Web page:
My favourite place in Cyprus so far is Paphos. This small colourful town, full of myths and history, smells differently, breathes differently and lives its own independent life, untouched by time. Built on the Greek side of the island, Paphos has charmed me by its calmness, endless sunny days and artistic atmosphere.
The legend tells, just a few steps away from Paphos, goddess of love and beauty Aphrodite rose from the sea foam. She landed right at the coast of Paphos, where now Stone of Aphrodite could be seen. I found out Cyprus is actually well known as the birth place of the goddess of love and remains up to now a very romantic and fascinating island.
If you are willing to go to Paphos, I recommend to get a direct flight to the International airport next to the city. I did the mistake to pick a flight to the airport of Larnaca, 120 km away from Paphos. In addition, there is no direct bus line Larnaca-Paphos. so I had to switch the bus in Limassol.
Nothing wrong, kind of adventure in case it’s not a weekend. There is no guarantee when you will finally arrive if it happens to travel during the weekend. But once in Paphos the party begins. All restaurants, bars, beaches, historical spots are situated near each other. I enjoyed firstly walking in between and later rented a bicycle. It was actually a clever decision, as I don’t feel much confident in my left hand driving skills, being more than 20 years a right hand driver.
Be aware, Cyprus is not Greece !!! If you have been to Greece, you think everything is the same and probably wrongly feel well prepared for Cyprus. Right, this part of the island speaks Greek language and has common mythology with Greece, but more less that’s all. I have been too arrogant, making the mistake above and then faced the slapping reality.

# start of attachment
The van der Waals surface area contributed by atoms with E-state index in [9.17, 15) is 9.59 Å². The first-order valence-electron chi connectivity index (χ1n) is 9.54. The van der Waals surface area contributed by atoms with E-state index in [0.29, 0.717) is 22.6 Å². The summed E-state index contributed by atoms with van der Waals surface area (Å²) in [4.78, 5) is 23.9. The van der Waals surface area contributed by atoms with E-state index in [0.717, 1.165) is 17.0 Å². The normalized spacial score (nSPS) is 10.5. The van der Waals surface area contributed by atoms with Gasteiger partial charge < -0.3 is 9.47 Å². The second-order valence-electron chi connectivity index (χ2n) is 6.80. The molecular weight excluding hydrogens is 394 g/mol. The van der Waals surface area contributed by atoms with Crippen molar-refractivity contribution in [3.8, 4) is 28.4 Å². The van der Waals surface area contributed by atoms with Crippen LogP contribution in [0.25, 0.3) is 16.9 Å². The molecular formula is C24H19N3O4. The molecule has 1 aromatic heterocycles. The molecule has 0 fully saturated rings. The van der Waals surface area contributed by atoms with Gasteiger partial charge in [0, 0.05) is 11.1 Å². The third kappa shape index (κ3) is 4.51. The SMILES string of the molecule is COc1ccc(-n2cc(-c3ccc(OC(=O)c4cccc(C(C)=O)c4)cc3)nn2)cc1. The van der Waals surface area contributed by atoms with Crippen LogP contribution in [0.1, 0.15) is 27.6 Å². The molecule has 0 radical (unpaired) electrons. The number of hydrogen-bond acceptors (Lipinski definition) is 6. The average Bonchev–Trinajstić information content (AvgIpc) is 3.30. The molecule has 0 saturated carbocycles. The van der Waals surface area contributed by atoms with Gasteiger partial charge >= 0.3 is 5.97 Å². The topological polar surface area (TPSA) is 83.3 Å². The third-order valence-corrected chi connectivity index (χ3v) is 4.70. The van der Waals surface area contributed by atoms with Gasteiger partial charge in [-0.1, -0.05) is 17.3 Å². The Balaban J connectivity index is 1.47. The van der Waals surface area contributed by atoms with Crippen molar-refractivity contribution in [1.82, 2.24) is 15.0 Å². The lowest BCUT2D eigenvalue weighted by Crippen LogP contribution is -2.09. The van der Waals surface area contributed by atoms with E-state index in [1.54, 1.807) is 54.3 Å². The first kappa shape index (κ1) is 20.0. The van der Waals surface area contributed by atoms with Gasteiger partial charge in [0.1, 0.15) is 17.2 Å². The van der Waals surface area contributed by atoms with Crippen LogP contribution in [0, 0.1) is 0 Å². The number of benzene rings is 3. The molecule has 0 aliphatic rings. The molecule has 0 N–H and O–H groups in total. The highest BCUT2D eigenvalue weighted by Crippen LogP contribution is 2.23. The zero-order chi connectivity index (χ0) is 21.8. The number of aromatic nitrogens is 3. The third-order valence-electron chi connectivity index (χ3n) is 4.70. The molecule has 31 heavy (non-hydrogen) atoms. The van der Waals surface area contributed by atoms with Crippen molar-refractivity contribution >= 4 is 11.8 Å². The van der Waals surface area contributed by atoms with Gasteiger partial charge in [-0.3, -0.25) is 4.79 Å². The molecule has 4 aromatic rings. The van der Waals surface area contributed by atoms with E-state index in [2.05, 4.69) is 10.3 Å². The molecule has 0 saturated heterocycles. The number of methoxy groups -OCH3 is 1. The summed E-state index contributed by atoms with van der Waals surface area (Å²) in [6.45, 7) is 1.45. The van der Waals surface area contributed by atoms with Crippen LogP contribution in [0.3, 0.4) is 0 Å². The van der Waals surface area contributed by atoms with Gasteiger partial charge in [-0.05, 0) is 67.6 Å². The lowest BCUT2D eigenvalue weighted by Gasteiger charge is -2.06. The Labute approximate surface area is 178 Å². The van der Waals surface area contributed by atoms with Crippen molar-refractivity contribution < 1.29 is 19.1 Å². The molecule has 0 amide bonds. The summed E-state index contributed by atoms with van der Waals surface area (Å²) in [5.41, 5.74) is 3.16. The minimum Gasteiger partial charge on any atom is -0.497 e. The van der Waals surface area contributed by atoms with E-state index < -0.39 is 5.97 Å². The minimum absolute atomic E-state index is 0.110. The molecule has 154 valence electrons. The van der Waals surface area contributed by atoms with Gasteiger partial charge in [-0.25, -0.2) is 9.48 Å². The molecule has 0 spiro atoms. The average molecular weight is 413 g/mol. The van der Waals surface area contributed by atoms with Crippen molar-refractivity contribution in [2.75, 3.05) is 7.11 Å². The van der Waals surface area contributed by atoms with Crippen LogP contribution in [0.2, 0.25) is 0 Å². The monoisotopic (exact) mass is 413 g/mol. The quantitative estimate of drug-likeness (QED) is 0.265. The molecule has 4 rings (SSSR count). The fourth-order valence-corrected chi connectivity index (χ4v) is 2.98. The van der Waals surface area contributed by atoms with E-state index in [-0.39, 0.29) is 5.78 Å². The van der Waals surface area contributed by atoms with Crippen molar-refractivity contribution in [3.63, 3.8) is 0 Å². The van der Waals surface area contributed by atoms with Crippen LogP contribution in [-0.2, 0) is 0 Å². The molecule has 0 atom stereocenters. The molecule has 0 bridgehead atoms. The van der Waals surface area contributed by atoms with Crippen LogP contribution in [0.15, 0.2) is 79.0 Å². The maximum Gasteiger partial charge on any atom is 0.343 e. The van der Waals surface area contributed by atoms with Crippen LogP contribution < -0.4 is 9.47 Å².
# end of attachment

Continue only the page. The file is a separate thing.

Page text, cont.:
Let me make you familiar with some differences:
- Traffic is on the left, like in the UK ( Greece drives right). Very slow and quiet motorway
- Three pin electrical plug sockets like in the UK, so you may need an adaptor (Greece has two pin plug sockets like the rest of Europe).
- The chance to meet English speaking locals is thousands times higher than in Greece. In fact everyone in Cyprus speaks English (and Russian in Limassol).
- I have been probably 20 times in Greece and could assure you, the Cypriots are 10 times more smiling, polite and willing to help.
- Incredible hospitality, no chance to end starved or not accommodated, even if you are a bit short of money .
- Currency – EURO, but everything is more expensive than Greece
- British tradition of afternoon tea is still alive in here
Expectedly, there is a strong British society in Paphos, most of the members are retirees. I was firstly pretty suspicious about the quality and entertainment level of their activities. When I was invited by a Swiss member to join the community, reasonably I was not excited at all. But have to admit I was really impressed later, how physically fit, enthusiastic and creative they could be.
This informal club is open to anyone, who would like to join it, just should be first introduced via a club member. There are painting classes, hills climbing, cycling tours, even surfing and fishing. There is also a small group of crafts and dance. I felt embarrassed for underestimating those pensioners, who actually moved to Cyprus to fully enjoy the whole year sunny weather, calmer, cheaper and safer life.
I should thank Kathy again for providing me with a guide from the same community. Thanks to them, I got familiar with the beauty of the famous historical Kato Paphos Archeological park. Stunning mosaics from 3rd/5th century AD, colonnades, amphitheatre with 1200 seats, artefacts dated 2nd/3rd century AD….I spent more than two hours hanging around and enjoying this unbelievable ancient collection (look at the gallery below).
Every step soaks history and moves you closer to the past. At least my impression was so. Wherever I turned, I faced Byzantine -Roman ruins, fine mosaic, knights’ tombs, medieval churches …all those make you a bit dizzy, like you just have been transferred to another distant epoch. Other chapter was just opened and you are floating with no control somewhere in the ages.
Suddenly all myths and legends come alive, the motion is slow and laidback, with unbeatable charm of a chaotic environment. No one is in a hurry, day by day time flows and the feeling is like you are a witness of a space gap phenomenon. I am getting sentimental. But the truth is Paphos bewitched me and pulls me going back to Cyprus island again…no doubt I will. 🙂